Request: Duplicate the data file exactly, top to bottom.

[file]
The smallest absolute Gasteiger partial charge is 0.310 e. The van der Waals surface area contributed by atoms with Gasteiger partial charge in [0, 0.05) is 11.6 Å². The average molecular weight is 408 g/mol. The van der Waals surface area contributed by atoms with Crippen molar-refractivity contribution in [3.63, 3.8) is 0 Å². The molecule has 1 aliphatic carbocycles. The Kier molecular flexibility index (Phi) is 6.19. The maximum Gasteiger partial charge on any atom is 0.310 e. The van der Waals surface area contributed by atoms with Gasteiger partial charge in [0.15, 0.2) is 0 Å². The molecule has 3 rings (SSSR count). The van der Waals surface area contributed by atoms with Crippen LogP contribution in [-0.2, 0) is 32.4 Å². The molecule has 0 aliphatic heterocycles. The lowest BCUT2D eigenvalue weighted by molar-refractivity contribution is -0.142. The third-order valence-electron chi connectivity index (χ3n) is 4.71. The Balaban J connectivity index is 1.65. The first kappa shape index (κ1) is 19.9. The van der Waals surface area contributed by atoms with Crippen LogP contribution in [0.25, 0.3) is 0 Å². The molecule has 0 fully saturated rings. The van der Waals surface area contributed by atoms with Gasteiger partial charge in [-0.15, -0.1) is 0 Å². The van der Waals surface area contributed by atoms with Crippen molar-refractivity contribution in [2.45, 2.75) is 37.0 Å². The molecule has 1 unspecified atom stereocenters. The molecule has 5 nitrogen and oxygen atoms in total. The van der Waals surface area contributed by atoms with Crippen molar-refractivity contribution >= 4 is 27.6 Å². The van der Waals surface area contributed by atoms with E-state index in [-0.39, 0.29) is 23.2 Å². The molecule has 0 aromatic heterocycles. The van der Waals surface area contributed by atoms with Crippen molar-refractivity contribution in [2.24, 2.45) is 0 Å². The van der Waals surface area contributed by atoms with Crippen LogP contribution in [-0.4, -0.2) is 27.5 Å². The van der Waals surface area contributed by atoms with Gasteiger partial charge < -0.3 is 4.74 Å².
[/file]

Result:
The smallest absolute Gasteiger partial charge is 0.310 e. The van der Waals surface area contributed by atoms with Gasteiger partial charge in [0, 0.05) is 11.6 Å². The average molecular weight is 408 g/mol. The van der Waals surface area contributed by atoms with Crippen molar-refractivity contribution in [3.63, 3.8) is 0 Å². The molecule has 1 aliphatic carbocycles. The Kier molecular flexibility index (Phi) is 6.19. The maximum Gasteiger partial charge on any atom is 0.310 e. The van der Waals surface area contributed by atoms with Gasteiger partial charge in [0.15, 0.2) is 0 Å². The molecule has 3 rings (SSSR count). The van der Waals surface area contributed by atoms with Crippen LogP contribution in [-0.2, 0) is 32.4 Å². The molecule has 0 aliphatic heterocycles. The lowest BCUT2D eigenvalue weighted by molar-refractivity contribution is -0.142. The third-order valence-electron chi connectivity index (χ3n) is 4.71. The Balaban J connectivity index is 1.65. The first kappa shape index (κ1) is 19.9. The van der Waals surface area contributed by atoms with Crippen LogP contribution in [0.25, 0.3) is 0 Å². The molecule has 0 fully saturated rings. The van der Waals surface area contributed by atoms with Gasteiger partial charge in [-0.15, -0.1) is 0 Å². The van der Waals surface area contributed by atoms with Crippen molar-refractivity contribution in [2.45, 2.75) is 37.0 Å². The molecule has 1 unspecified atom stereocenters. The molecule has 5 nitrogen and oxygen atoms in total. The van der Waals surface area contributed by atoms with Crippen molar-refractivity contribution >= 4 is 27.6 Å². The van der Waals surface area contributed by atoms with E-state index in [-0.39, 0.29) is 23.2 Å². The molecule has 0 aromatic heterocycles. The van der Waals surface area contributed by atoms with Crippen molar-refractivity contribution in [2.24, 2.45) is 0 Å². The van der Waals surface area contributed by atoms with Crippen LogP contribution in [-0.4, -0.2) is 27.5 Å². The van der Waals surface area contributed by atoms with Gasteiger partial charge < -0.3 is 4.74 Å².